Serena Williams debuts new Nike campaign in time for International Women’s Day

‘There is no wrong way to be a woman’

5:44 PMIn a major NFL move Wednesday, the Seattle Seahawks traded veteran defensive end Michael Bennett to the Philadelphia Eagles, and the on-field implications are clear: Seattle signaled that its championship window has closed with this iteration of its roster, and the reigning Super Bowl winner has gone all in to defend its first Super Bowl title.

The productive Bennett, 32, just completed his ninth season, finishing with 8.5 sacks and 40 tackles. For the third time in the past four seasons, the three-time Pro Bowler started every game. The Eagles, who cannot officially announce the trade until the league year begins on March 14, are counting on Bennett to deliver consistently off the edge again as they try to repeat.

That’s the football stuff. Now, here’s the rest of the story: The most socially conscious team in the NFL just got more socially conscious.

A leader in sports’ new civil rights movement, Bennett has been at the forefront of demonstrations during the national anthem to shine a light on racial injustice. Through his foundation, Bennett — whose brother, tight end Martellus, was just released by the New England Patriots — works to fight obesity and educate children in the United States, Ghana and Senegal.

With his outlook on the world, Bennett couldn’t have landed in a better spot. His first tweet since the trade was about jailed rapper Meek Mill.

Many Eagles players also have been active in trying to make a difference in their communities. And safety Malcolm Jenkins, defensive end Chris Long and wide receiver Torrey Smith, through their work with the Players Coalition, the main group of players who protested during “The Star-Spangled Banner,” have been as active as Bennett in trying to effect positive social change. Don’t be surprised if Bennett teams with his new teammates on some major projects.

Barring injury, Bennett should bolster the Eagles as they attempt to make another championship run. On the field, he’s exactly the type of player they need. And off it, Bennett figures to still deliver.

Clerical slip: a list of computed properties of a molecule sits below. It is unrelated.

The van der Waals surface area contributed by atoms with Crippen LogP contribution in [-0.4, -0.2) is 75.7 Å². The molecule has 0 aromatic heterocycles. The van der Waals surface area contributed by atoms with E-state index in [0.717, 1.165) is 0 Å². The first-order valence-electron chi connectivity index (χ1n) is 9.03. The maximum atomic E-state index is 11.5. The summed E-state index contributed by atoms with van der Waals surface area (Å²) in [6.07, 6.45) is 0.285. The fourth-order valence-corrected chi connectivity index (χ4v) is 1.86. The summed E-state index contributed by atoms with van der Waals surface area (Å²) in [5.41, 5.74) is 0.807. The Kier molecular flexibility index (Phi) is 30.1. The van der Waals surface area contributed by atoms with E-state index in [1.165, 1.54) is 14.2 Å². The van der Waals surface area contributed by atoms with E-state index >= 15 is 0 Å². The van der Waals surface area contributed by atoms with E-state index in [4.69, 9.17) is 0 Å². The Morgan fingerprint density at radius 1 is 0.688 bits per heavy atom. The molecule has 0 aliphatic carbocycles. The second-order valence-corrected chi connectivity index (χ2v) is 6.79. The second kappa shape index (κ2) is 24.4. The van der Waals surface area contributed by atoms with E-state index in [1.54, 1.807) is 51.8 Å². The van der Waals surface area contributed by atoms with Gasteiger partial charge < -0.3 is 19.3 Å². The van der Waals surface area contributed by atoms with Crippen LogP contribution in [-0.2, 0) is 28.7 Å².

Oscars 2018: Kobe Bryant’s win exposes the limits of #TimesUp

NBA great wins an Academy Award for best animated short film

5:44 PMIn a major NFL move Wednesday, the Seattle Seahawks traded veteran defensive end Michael Bennett to the Philadelphia Eagles, and the on-field implications are clear: Seattle signaled that its championship window has closed with this iteration of its roster, and the reigning Super Bowl winner has gone all in to defend its first Super Bowl title.

The productive Bennett, 32, just completed his ninth season, finishing with 8.5 sacks and 40 tackles. For the third time in the past four seasons, the three-time Pro Bowler started every game. The Eagles, who cannot officially announce the trade until the league year begins on March 14, are counting on Bennett to deliver consistently off the edge again as they try to repeat.

That’s the football stuff. Now, here’s the rest of the story: The most socially conscious team in the NFL just got more socially conscious.

A leader in sports’ new civil rights movement, Bennett has been at the forefront of demonstrations during the national anthem to shine a light on racial injustice. Through his foundation, Bennett — whose brother, tight end Martellus, was just released by the New England Patriots — works to fight obesity and educate children in the United States, Ghana and Senegal.

With his outlook on the world, Bennett couldn’t have landed in a better spot. His first tweet since the trade was about jailed rapper Meek Mill.

Many Eagles players also have been active in trying to make a difference in their communities. And safety Malcolm Jenkins, defensive end Chris Long and wide receiver Torrey Smith, through their work with the Players Coalition, the main group of players who protested during “The Star-Spangled Banner,” have been as active as Bennett in trying to effect positive social change. Don’t be surprised if Bennett teams with his new teammates on some major projects.

Barring injury, Bennett should bolster the Eagles as they attempt to make another championship run. On the field, he’s exactly the type of player they need. And off it, Bennett figures to still deliver.